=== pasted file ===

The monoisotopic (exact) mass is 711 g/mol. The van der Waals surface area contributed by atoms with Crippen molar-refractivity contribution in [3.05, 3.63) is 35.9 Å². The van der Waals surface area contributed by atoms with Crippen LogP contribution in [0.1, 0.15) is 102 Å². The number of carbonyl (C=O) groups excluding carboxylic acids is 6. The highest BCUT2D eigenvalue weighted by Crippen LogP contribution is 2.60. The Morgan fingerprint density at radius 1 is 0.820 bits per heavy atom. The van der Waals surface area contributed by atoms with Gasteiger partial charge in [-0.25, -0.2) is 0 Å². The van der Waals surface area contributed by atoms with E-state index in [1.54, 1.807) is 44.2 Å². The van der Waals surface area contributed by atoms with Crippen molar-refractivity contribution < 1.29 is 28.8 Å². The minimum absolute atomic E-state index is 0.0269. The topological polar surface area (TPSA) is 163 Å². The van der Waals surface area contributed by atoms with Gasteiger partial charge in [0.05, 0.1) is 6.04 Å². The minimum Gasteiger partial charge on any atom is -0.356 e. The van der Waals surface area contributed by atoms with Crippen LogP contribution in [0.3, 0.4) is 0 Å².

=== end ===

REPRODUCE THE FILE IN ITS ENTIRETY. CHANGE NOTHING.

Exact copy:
The monoisotopic (exact) mass is 711 g/mol. The van der Waals surface area contributed by atoms with Crippen molar-refractivity contribution in [3.05, 3.63) is 35.9 Å². The van der Waals surface area contributed by atoms with Crippen LogP contribution in [0.1, 0.15) is 102 Å². The number of carbonyl (C=O) groups excluding carboxylic acids is 6. The highest BCUT2D eigenvalue weighted by Crippen LogP contribution is 2.60. The Morgan fingerprint density at radius 1 is 0.820 bits per heavy atom. The van der Waals surface area contributed by atoms with Gasteiger partial charge in [-0.25, -0.2) is 0 Å². The van der Waals surface area contributed by atoms with E-state index in [1.54, 1.807) is 44.2 Å². The van der Waals surface area contributed by atoms with Crippen molar-refractivity contribution < 1.29 is 28.8 Å². The minimum absolute atomic E-state index is 0.0269. The topological polar surface area (TPSA) is 163 Å². The van der Waals surface area contributed by atoms with Gasteiger partial charge in [0.05, 0.1) is 6.04 Å². The minimum Gasteiger partial charge on any atom is -0.356 e. The van der Waals surface area contributed by atoms with Crippen LogP contribution in [0.3, 0.4) is 0 Å².